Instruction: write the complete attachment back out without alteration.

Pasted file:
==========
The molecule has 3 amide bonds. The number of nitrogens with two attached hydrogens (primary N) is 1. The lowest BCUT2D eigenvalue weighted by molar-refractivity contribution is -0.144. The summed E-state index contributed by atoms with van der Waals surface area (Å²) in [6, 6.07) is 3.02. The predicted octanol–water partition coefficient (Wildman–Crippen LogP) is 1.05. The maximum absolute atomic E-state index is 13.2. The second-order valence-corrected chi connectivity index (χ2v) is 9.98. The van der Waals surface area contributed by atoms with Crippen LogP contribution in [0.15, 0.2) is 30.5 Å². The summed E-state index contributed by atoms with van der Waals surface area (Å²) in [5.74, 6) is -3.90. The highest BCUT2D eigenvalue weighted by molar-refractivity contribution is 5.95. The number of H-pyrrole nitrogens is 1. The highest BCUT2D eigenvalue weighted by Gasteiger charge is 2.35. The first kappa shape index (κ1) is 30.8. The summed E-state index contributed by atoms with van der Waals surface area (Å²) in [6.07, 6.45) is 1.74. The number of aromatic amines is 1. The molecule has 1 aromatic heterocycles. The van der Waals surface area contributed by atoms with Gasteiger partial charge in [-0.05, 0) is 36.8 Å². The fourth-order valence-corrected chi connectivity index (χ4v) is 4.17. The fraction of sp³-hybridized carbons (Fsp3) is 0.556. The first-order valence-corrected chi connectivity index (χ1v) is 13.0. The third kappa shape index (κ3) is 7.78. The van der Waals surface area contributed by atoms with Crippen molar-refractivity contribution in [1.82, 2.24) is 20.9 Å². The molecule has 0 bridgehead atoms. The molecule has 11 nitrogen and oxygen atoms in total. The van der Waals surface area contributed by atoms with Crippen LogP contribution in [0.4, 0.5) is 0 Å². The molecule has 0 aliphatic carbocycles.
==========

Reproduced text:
The molecule has 3 amide bonds. The number of nitrogens with two attached hydrogens (primary N) is 1. The lowest BCUT2D eigenvalue weighted by molar-refractivity contribution is -0.144. The summed E-state index contributed by atoms with van der Waals surface area (Å²) in [6, 6.07) is 3.02. The predicted octanol–water partition coefficient (Wildman–Crippen LogP) is 1.05. The maximum absolute atomic E-state index is 13.2. The second-order valence-corrected chi connectivity index (χ2v) is 9.98. The van der Waals surface area contributed by atoms with Crippen LogP contribution in [0.15, 0.2) is 30.5 Å². The summed E-state index contributed by atoms with van der Waals surface area (Å²) in [5.74, 6) is -3.90. The highest BCUT2D eigenvalue weighted by molar-refractivity contribution is 5.95. The number of H-pyrrole nitrogens is 1. The highest BCUT2D eigenvalue weighted by Gasteiger charge is 2.35. The first kappa shape index (κ1) is 30.8. The summed E-state index contributed by atoms with van der Waals surface area (Å²) in [6.07, 6.45) is 1.74. The number of aromatic amines is 1. The molecule has 1 aromatic heterocycles. The van der Waals surface area contributed by atoms with Gasteiger partial charge in [-0.05, 0) is 36.8 Å². The fourth-order valence-corrected chi connectivity index (χ4v) is 4.17. The fraction of sp³-hybridized carbons (Fsp3) is 0.556. The first-order valence-corrected chi connectivity index (χ1v) is 13.0. The third kappa shape index (κ3) is 7.78. The van der Waals surface area contributed by atoms with Crippen molar-refractivity contribution in [1.82, 2.24) is 20.9 Å². The molecule has 0 bridgehead atoms. The molecule has 11 nitrogen and oxygen atoms in total. The van der Waals surface area contributed by atoms with Crippen LogP contribution in [0.4, 0.5) is 0 Å². The molecule has 0 aliphatic carbocycles.